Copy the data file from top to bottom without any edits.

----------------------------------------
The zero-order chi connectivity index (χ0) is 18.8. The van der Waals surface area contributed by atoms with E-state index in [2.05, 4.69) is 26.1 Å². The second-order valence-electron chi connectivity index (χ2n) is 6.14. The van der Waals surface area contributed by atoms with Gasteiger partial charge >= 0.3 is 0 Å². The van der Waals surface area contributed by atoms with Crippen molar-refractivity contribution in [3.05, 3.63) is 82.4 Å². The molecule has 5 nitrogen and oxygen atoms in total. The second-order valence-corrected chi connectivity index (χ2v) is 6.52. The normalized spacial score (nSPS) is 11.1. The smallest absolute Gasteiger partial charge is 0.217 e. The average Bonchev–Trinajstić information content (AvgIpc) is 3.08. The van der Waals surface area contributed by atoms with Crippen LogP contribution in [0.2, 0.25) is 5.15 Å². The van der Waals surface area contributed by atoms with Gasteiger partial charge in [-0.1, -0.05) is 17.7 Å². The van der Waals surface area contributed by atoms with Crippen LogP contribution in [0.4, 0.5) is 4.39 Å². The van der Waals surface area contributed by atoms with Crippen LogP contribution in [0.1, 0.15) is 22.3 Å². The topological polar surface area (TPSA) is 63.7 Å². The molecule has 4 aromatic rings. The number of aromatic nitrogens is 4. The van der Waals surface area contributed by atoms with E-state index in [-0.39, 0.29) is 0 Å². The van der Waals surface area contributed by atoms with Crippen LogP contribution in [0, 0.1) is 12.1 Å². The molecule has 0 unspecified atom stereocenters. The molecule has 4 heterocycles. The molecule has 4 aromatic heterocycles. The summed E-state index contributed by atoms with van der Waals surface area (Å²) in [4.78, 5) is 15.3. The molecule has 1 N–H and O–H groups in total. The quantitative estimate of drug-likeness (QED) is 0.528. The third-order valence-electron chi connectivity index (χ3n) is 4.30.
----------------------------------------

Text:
The zero-order chi connectivity index (χ0) is 18.8. The van der Waals surface area contributed by atoms with E-state index in [2.05, 4.69) is 26.1 Å². The second-order valence-electron chi connectivity index (χ2n) is 6.14. The van der Waals surface area contributed by atoms with Gasteiger partial charge >= 0.3 is 0 Å². The van der Waals surface area contributed by atoms with Crippen molar-refractivity contribution in [3.05, 3.63) is 82.4 Å². The molecule has 5 nitrogen and oxygen atoms in total. The second-order valence-corrected chi connectivity index (χ2v) is 6.52. The normalized spacial score (nSPS) is 11.1. The smallest absolute Gasteiger partial charge is 0.217 e. The average Bonchev–Trinajstić information content (AvgIpc) is 3.08. The van der Waals surface area contributed by atoms with Crippen LogP contribution in [0.2, 0.25) is 5.15 Å². The van der Waals surface area contributed by atoms with Gasteiger partial charge in [-0.1, -0.05) is 17.7 Å². The van der Waals surface area contributed by atoms with Crippen LogP contribution in [0.4, 0.5) is 4.39 Å². The van der Waals surface area contributed by atoms with Crippen LogP contribution in [0.1, 0.15) is 22.3 Å². The topological polar surface area (TPSA) is 63.7 Å². The molecule has 4 aromatic rings. The number of aromatic nitrogens is 4. The van der Waals surface area contributed by atoms with E-state index in [-0.39, 0.29) is 0 Å². The van der Waals surface area contributed by atoms with Crippen LogP contribution in [0, 0.1) is 12.1 Å². The molecule has 0 unspecified atom stereocenters. The molecule has 4 heterocycles. The molecule has 4 aromatic heterocycles. The summed E-state index contributed by atoms with van der Waals surface area (Å²) in [4.78, 5) is 15.3. The molecule has 1 N–H and O–H groups in total. The quantitative estimate of drug-likeness (QED) is 0.528. The third-order valence-electron chi connectivity index (χ3n) is 4.30.